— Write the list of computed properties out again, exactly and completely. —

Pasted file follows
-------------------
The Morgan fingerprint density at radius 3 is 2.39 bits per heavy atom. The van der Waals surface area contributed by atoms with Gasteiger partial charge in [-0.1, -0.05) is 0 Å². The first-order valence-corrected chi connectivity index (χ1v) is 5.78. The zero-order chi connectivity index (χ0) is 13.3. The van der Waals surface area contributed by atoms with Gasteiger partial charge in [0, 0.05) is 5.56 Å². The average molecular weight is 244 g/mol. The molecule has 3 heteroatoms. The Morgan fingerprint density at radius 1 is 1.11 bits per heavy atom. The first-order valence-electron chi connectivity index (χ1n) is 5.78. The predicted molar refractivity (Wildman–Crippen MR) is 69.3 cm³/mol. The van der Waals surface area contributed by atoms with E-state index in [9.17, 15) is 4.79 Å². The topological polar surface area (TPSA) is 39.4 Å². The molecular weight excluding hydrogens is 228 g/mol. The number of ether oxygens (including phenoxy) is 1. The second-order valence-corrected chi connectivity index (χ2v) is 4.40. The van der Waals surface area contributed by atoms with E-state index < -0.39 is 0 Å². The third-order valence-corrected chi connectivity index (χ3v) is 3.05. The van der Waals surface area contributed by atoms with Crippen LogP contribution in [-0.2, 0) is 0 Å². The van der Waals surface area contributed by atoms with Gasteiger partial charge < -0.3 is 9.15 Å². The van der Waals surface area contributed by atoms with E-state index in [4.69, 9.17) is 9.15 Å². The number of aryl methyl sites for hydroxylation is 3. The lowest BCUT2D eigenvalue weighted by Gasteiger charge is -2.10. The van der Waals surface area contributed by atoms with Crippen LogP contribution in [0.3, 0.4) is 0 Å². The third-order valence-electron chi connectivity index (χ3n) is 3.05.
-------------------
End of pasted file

The Morgan fingerprint density at radius 3 is 2.39 bits per heavy atom. The van der Waals surface area contributed by atoms with Gasteiger partial charge in [-0.1, -0.05) is 0 Å². The first-order valence-corrected chi connectivity index (χ1v) is 5.78. The zero-order chi connectivity index (χ0) is 13.3. The van der Waals surface area contributed by atoms with Gasteiger partial charge in [0, 0.05) is 5.56 Å². The average molecular weight is 244 g/mol. The molecule has 3 heteroatoms. The Morgan fingerprint density at radius 1 is 1.11 bits per heavy atom. The first-order valence-electron chi connectivity index (χ1n) is 5.78. The predicted molar refractivity (Wildman–Crippen MR) is 69.3 cm³/mol. The van der Waals surface area contributed by atoms with E-state index in [9.17, 15) is 4.79 Å². The topological polar surface area (TPSA) is 39.4 Å². The molecular weight excluding hydrogens is 228 g/mol. The number of ether oxygens (including phenoxy) is 1. The second-order valence-corrected chi connectivity index (χ2v) is 4.40. The van der Waals surface area contributed by atoms with E-state index < -0.39 is 0 Å². The third-order valence-corrected chi connectivity index (χ3v) is 3.05. The van der Waals surface area contributed by atoms with Crippen LogP contribution in [-0.2, 0) is 0 Å². The van der Waals surface area contributed by atoms with Gasteiger partial charge < -0.3 is 9.15 Å². The van der Waals surface area contributed by atoms with E-state index in [4.69, 9.17) is 9.15 Å². The number of aryl methyl sites for hydroxylation is 3. The lowest BCUT2D eigenvalue weighted by Gasteiger charge is -2.10. The van der Waals surface area contributed by atoms with Crippen LogP contribution in [0.3, 0.4) is 0 Å². The third-order valence-electron chi connectivity index (χ3n) is 3.05.